Saturday, February 25, 2012

From the archives

When reviewing old posts or interviews hindsight can be a curse. In this case, I think, it was a blessing. This piece from Thrift Culture Now delivered a message worthy of running again.

It’s a myth that frugal people never shop. People often think that to be thrifty one must swear off all spending unless it falls into the basic necessities sections of their budgets, and even then they must buy the cheapest versions of those basic necessities. I know I would often find myself battling my conscience, trying to resist the urge to spend while stifling my love for quality, stylish clothes and house wares. Then I found the blog, The Thrifty Chicks.

The Thrifty Chicks was created in late 2008, when four friends decided that they needed a creative outlet for their thrift shopping expertise and their desire to “build a more robust reuse market.” With the pen names, Ms. Shopping Golightly, Ms. Gently Used, Ms. Goodie Wilhelmina, and Ms. Modern Mommie, these women write about shopping in a way that dispels the falsehoods of frugality.

According to Amy (aka Ms. Shopping Golightly), people often confuse frugal living with great sacrifice and zero fun because they don’t understand the real meaning of the word.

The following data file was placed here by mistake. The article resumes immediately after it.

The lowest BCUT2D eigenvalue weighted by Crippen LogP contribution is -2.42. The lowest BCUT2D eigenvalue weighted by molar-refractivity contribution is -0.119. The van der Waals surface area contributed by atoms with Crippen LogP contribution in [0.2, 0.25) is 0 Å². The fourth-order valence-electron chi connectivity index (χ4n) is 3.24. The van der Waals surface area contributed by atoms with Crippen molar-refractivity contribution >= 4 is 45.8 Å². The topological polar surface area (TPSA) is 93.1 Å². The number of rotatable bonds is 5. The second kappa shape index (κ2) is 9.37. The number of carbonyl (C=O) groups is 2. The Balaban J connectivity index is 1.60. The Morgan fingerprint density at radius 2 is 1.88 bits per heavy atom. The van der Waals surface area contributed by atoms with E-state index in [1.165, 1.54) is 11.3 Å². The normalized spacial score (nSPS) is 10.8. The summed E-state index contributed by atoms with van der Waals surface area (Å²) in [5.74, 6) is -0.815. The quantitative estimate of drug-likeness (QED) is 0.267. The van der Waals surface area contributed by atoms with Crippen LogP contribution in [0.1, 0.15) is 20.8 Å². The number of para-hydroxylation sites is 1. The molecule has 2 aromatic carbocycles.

“It appears that many misconstrue ‘frugality’ with ‘miserly’ which means to compromise, be stingy and parsimonious, connoting unhappiness in saving money. To be frugal, by simple definition, is to not be wasteful,” she explains. “By living thrift, we are not depraved.”

Just one read through the pages of this fun, informative, and thought-provoking blog, and a quick glance at the fantastic photos of Ms. Shopping Golightly and her family modeling their thrift store finds, and you will see that they certainly aren’t deprived. It’s shocking to read that the beautiful, quality clothing (Amy and her family often where brands like, Anthropologie, Nordstrom, Banana Republic, and Hannah Andersson), furniture, kitchen wares, and toys that would cost one a small fortune to buy new, have been purchased for a few dollars at a variety of reuse venues including, thrift stores, garage sales, or online.

But don’t think, even for a minute, that this blog is only about light and fluffy shopping fun. Along with the great tips on how a frugal fashionista can find great deals, a strong and important message is conveyed; where you shop and how you shop has significant environmental and economic implications.